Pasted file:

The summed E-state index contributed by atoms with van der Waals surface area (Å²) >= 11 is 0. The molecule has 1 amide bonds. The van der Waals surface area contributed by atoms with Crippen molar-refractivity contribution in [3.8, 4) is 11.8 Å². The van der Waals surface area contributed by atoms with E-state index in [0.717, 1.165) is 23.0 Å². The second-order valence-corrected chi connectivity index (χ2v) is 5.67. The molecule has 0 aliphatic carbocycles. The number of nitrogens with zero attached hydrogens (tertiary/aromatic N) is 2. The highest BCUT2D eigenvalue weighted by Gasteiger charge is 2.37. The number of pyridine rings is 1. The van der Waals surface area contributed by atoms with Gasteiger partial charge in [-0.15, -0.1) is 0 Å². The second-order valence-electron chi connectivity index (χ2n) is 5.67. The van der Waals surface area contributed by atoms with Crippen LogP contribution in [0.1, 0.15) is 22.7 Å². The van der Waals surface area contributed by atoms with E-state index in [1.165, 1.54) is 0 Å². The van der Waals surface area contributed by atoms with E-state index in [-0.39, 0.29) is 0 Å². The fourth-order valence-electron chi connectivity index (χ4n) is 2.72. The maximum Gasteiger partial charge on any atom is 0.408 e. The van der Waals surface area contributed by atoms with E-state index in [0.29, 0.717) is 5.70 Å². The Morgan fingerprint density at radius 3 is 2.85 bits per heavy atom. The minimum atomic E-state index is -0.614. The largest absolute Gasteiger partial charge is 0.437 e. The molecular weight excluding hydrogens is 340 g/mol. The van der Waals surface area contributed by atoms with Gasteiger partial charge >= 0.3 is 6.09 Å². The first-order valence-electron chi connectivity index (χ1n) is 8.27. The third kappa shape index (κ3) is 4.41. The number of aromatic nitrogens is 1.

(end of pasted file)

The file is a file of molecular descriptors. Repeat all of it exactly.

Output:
The summed E-state index contributed by atoms with van der Waals surface area (Å²) >= 11 is 0. The molecule has 1 amide bonds. The van der Waals surface area contributed by atoms with Crippen molar-refractivity contribution in [3.8, 4) is 11.8 Å². The van der Waals surface area contributed by atoms with E-state index in [0.717, 1.165) is 23.0 Å². The second-order valence-corrected chi connectivity index (χ2v) is 5.67. The molecule has 0 aliphatic carbocycles. The number of nitrogens with zero attached hydrogens (tertiary/aromatic N) is 2. The highest BCUT2D eigenvalue weighted by Gasteiger charge is 2.37. The number of pyridine rings is 1. The van der Waals surface area contributed by atoms with Gasteiger partial charge in [-0.15, -0.1) is 0 Å². The second-order valence-electron chi connectivity index (χ2n) is 5.67. The van der Waals surface area contributed by atoms with Crippen LogP contribution in [0.1, 0.15) is 22.7 Å². The van der Waals surface area contributed by atoms with E-state index in [1.165, 1.54) is 0 Å². The van der Waals surface area contributed by atoms with E-state index in [-0.39, 0.29) is 0 Å². The fourth-order valence-electron chi connectivity index (χ4n) is 2.72. The maximum Gasteiger partial charge on any atom is 0.408 e. The van der Waals surface area contributed by atoms with E-state index in [0.29, 0.717) is 5.70 Å². The Morgan fingerprint density at radius 3 is 2.85 bits per heavy atom. The minimum atomic E-state index is -0.614. The largest absolute Gasteiger partial charge is 0.437 e. The molecular weight excluding hydrogens is 340 g/mol. The van der Waals surface area contributed by atoms with Gasteiger partial charge >= 0.3 is 6.09 Å². The first-order valence-electron chi connectivity index (χ1n) is 8.27. The third kappa shape index (κ3) is 4.41. The number of aromatic nitrogens is 1.